They get up at the most unthinkable hour, go out in all weathers, trundle along at the speed of a tricycle - and they still manage to smile.
The UK's 10,000 milkmen and women are little short of a national institution, a cultural practice that has been unique to this country for many years. They were the first green road users with their quiet electric driven milk 'floats'
But with the growth of supermarkets, and their price wars, the sound of milkmen clunking and trundling their way round our streets in the small hours has become increasingly rare.
A pint of milk in superstores averages 25p-30p, but delivered to your doorstep it's at least 10p dearer. Only just over a quarter of all milk bought is from the milkman; the bulk is from the shop.
The number of milkmen and women have been falling by 8% a year. And now, a threatened consolidation of dairy produce giants could put a further squeeze on the nation's milkmen.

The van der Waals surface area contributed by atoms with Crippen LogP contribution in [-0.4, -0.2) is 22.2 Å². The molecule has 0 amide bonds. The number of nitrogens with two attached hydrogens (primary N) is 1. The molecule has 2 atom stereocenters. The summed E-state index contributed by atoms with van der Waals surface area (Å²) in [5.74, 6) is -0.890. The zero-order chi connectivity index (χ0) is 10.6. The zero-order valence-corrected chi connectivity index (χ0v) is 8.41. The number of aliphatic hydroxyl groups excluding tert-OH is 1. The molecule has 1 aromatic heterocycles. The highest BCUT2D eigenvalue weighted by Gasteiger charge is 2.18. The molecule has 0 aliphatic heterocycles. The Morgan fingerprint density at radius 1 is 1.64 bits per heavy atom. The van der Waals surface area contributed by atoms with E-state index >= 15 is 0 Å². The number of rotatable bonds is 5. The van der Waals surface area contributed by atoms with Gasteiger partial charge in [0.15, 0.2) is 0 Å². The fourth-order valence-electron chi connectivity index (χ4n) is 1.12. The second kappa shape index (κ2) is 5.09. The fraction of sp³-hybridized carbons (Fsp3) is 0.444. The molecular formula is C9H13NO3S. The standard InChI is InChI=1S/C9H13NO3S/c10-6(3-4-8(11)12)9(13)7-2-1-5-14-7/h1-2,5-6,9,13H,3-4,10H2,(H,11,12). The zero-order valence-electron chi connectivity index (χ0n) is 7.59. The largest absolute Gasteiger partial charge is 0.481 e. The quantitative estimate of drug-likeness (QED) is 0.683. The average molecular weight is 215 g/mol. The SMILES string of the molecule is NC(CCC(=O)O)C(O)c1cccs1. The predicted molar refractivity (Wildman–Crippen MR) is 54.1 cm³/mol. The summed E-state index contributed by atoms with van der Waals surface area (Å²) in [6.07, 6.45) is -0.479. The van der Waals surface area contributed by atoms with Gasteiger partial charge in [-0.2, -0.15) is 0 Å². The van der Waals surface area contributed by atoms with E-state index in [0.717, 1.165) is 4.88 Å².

Predictions of the end of the milkman have been made for some time.
But now the milkmen are beginning to fight back, thanks to a combination of new technology and sheer inventiveness. Around the country, milkmen - either employed by dairies or running their own franchises - have realised the way forward is to diversify their range and provide better services.
Many now offer deliveries not just of milk, but also eggs, fruit juice, bread and potatoes. In some cases, the range even extends to nappies, potatoes, Cornflakes, flowers and boxes of chocolates.
Milkmen have often raised the alarm for housebound people in trouble, they notice when the curtains are drawn and there is milk from the previous day on the door step.
Locally we still have at least two dairies that deliver and I am proud to say that I support one of these, Braziers dairies. These are truly local, supplying locally produced milk. I personally think its worth the extra money to get up to fresh milk every day. My Milkman knows everyone and everything!! A very useful attribute!
Children at school still get milk supplied at school until they go into the juniors (7 years old) When I was at school it arrived in mini bottles with a waxed straw and was always 'warm' Now our school keeps the cartons in the fridge, ice cold milk is a lot nicer!
I believe that the milkman is one of those strange 'English' customs not in too much evidence in other parts of the world!